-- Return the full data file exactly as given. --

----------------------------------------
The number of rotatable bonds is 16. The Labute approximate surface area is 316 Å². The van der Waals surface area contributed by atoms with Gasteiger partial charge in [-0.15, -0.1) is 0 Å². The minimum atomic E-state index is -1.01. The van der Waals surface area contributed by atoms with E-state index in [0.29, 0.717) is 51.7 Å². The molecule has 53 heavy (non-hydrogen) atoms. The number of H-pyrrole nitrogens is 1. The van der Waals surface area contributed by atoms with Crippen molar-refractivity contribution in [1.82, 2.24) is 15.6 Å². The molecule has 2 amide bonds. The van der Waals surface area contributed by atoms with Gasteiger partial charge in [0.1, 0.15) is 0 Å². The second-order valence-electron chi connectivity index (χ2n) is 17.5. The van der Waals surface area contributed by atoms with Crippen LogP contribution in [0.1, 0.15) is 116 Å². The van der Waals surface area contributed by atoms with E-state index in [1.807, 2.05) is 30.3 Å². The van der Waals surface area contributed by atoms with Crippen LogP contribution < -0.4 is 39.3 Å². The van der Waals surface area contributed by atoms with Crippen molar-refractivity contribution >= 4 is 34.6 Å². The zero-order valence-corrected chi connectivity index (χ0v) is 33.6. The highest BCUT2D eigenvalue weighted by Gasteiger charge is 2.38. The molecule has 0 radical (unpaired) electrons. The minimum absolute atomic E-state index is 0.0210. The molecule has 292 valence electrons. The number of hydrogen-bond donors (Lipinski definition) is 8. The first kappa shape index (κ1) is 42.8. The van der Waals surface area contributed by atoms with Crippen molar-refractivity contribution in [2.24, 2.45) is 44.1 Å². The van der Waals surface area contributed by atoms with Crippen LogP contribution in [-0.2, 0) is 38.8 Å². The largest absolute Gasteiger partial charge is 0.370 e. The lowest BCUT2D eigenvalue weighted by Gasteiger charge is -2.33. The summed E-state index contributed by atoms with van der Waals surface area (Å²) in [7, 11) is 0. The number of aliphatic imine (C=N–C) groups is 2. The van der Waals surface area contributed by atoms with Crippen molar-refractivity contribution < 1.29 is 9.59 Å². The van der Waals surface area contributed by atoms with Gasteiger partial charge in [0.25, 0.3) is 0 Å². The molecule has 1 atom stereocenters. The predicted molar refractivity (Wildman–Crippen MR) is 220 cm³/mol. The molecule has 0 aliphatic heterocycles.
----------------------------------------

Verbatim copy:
The number of rotatable bonds is 16. The Labute approximate surface area is 316 Å². The van der Waals surface area contributed by atoms with Gasteiger partial charge in [-0.15, -0.1) is 0 Å². The minimum atomic E-state index is -1.01. The van der Waals surface area contributed by atoms with E-state index in [0.29, 0.717) is 51.7 Å². The molecule has 53 heavy (non-hydrogen) atoms. The number of H-pyrrole nitrogens is 1. The van der Waals surface area contributed by atoms with Crippen molar-refractivity contribution in [1.82, 2.24) is 15.6 Å². The molecule has 2 amide bonds. The van der Waals surface area contributed by atoms with Gasteiger partial charge in [0.1, 0.15) is 0 Å². The second-order valence-electron chi connectivity index (χ2n) is 17.5. The van der Waals surface area contributed by atoms with Crippen LogP contribution in [0.1, 0.15) is 116 Å². The van der Waals surface area contributed by atoms with E-state index in [1.807, 2.05) is 30.3 Å². The van der Waals surface area contributed by atoms with Crippen LogP contribution < -0.4 is 39.3 Å². The van der Waals surface area contributed by atoms with Crippen molar-refractivity contribution >= 4 is 34.6 Å². The zero-order valence-corrected chi connectivity index (χ0v) is 33.6. The highest BCUT2D eigenvalue weighted by Gasteiger charge is 2.38. The molecule has 0 radical (unpaired) electrons. The minimum absolute atomic E-state index is 0.0210. The molecule has 292 valence electrons. The number of hydrogen-bond donors (Lipinski definition) is 8. The first kappa shape index (κ1) is 42.8. The van der Waals surface area contributed by atoms with Crippen molar-refractivity contribution in [2.24, 2.45) is 44.1 Å². The van der Waals surface area contributed by atoms with Crippen LogP contribution in [-0.2, 0) is 38.8 Å². The largest absolute Gasteiger partial charge is 0.370 e. The lowest BCUT2D eigenvalue weighted by Gasteiger charge is -2.33. The summed E-state index contributed by atoms with van der Waals surface area (Å²) in [7, 11) is 0. The number of aliphatic imine (C=N–C) groups is 2. The van der Waals surface area contributed by atoms with Crippen molar-refractivity contribution < 1.29 is 9.59 Å². The van der Waals surface area contributed by atoms with Gasteiger partial charge in [0.25, 0.3) is 0 Å². The molecule has 1 atom stereocenters. The predicted molar refractivity (Wildman–Crippen MR) is 220 cm³/mol. The molecule has 0 aliphatic heterocycles.